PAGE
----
5. 5. 5 How To Set Up And Secure Your Wireless Network These routers usually have extra memory and processor power built-in and designed to handle the intense load of games and high definition video. Dont cut corners here. A high performance router designed for multimedia streaming will always save you a lot of pain and frustration. Gamers Gamers usually put a high demand on a wireless network. This can slow things down for surfers and streamers. On the flip side of the same coin a surfers activities can be an absolute disaster for a gamer and can destroy several hours of progress in a typical role playing game or turn a character into an easy target in a third-person shooter. If you live in a household full of surfers, gamers and streamers who all like to access the wireless network all at the same time you can have a problem on your hands even with a high performance Wireless N router. At some point the bandwidth is going to run out and someone’s game or video is going to come to a screeching halt. This may be followed by everyone yelling at everyone else to get off the network. You can prevent this by using a dual-band wireless router allows you to run two separate wireless networks at the same time. You can configure these networks to not only run at the same time but on different frequency bands so as not to "step on" each other. Of course purchasing one of these high end routers is more expensive at first but in the long run you are saving yourself a lot of time and frustration as well as money by evaluating your needs first and getting the appropriate gear the first time around. How Do You Know Which Wireless Router Is Best For You? The wireless router that’s best for you depends on which type of network user you are. Are you a Surfer, Streamer or Gamer? Once you know which type you are the next step is finding routers that are best for your type. I have a site that makes this easy. To find the top-rated routers for your type and the best prices online for those routers visit wireless router deals. Part 2 - Router Setup This is where people usually get stuck and either give up or pay someone to set it up for them. This section will break down the basic components of setting up a wireless network expands on each as needed. Here’s a video I that explains all the ins and outs of wireless network security. There are basically three ways to set up a wireless router: 1. Using the Setup CD that came with the router 2. Manually using the routers web interface 3. Using the push button or PIN method also known as WPS Running The Setup CD If it werent for the easy setup CDs that comes with most wireless routers and adapters wireless networking would probably not be anywhere as popular as it is. They give the impression that by Copyright © J Richard Jones and wifi-wiz.net | All Rights Reserved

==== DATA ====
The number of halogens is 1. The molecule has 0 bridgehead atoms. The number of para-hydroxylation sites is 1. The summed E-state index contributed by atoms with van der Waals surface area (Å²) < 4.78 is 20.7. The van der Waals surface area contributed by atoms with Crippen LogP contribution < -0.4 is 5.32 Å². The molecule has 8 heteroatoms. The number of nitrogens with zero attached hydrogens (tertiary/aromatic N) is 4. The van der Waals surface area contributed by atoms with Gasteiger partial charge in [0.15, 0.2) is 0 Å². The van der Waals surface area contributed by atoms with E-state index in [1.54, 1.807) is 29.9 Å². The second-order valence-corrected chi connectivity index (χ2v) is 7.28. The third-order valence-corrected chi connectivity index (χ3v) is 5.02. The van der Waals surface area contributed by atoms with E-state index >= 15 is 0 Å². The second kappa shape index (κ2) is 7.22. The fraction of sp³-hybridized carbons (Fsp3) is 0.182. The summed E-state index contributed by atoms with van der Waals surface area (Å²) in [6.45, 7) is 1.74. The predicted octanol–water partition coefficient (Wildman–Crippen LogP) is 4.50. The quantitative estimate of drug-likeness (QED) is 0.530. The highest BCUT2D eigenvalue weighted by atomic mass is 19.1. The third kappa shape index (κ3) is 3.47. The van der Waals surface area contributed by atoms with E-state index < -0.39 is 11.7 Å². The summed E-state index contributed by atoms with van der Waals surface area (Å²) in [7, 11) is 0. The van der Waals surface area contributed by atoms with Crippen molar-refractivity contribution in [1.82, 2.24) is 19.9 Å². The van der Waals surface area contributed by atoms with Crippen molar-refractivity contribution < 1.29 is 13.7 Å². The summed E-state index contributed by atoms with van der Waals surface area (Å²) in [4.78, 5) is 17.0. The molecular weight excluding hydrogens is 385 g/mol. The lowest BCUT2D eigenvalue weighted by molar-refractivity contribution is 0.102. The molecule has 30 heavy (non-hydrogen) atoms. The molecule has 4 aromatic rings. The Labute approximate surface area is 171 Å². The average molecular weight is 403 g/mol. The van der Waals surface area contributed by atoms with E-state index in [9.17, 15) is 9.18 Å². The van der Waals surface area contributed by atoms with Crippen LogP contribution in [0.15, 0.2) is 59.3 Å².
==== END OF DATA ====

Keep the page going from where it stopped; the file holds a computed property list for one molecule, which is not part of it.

6. 6. 6 How To Set Up And Secure Your Wireless Network simply popping in a CD and following simple instructions anyone can have a wireless home network. Sometimes it works and sometimes it doesn’t. The promise of simplicity keeps wireless gear flying off retail store shelves and into excited consumer’s homes. Sometimes this is where the excitement stops. Personally I prefer to avoid the setup CD. In my experience the CDs can actually do more harm than good. I have run into many routers that have had the setup CD only partially run because the customer did not understand some of the questions it asked or missed a step. Ive had to hard reset many of them just to get them functioning properly again. This is not to say that all setup CDs are evil. Theyre just too easy. As a result its just as easy to do it wrong as it is to do it right. If you get stuck and have no understanding of what you just did you may end up having to pay your way out of it. The other thing about EZ set up CDs is they only provide access to your wireless routers basic functions. If you want to have a full-blown wireless network with many different types of devices such as printers, game consoles etc you need to have access to the routers advanced features and that means understanding how wireless networking actually works. That being said we conclude the portion of this article on running the EZ Setup CDs. Setting Up A Router Manually - Three Things You Have To Know When it comes to manually setting up a wireless network there are only three concepts you absolutely have to understand.  SSID - The name of your wireless network. This is what pops up in your wireless utility when scanning the area for wireless networks. Its best to set this to something unique and not use the default that the router provides.  Encryption Type - Scrambles your signal so others cant hack into it. This is usually WEP, WPA or WPA2. WEP is old and gradually being phased out. WPA is much more secure than WEP. It primarily uses an encryption method called TKIP. WPA2 is WPAs big brother. It uses an even more advanced method of encryption called AES. Once you make your choice on the router most devices will automatically detect which security method its using and follow suit. Incompatibilities occur with older devices and computer operating systems that dont support a particular encryption type. An example of this is Windows XP has difficulties with WPA2 and AES while Vista and Windows 7 have no such issues.  Pass phrase - Also known as security key or just "password". Once you locate the SSID you want to connect to you simply click on it or tap on it (in the case of a mobile device) and type this in. If all goes well youre off an running. Most wireless utilities will save this information and allow you to connect to that network again automatically whenever its in range. A WPA or WPA2 passphrase has to be at least 8 characters long. The longer and more complex the better. In order for your wireless network to work you set up your SSID, Encryption type and pass phrase on your wireless router. These three parameters need to be duplicated on all the devices on your wireless network in order for them to connect. Its that simple. Copyright © J Richard Jones and wifi-wiz.net | All Rights Reserved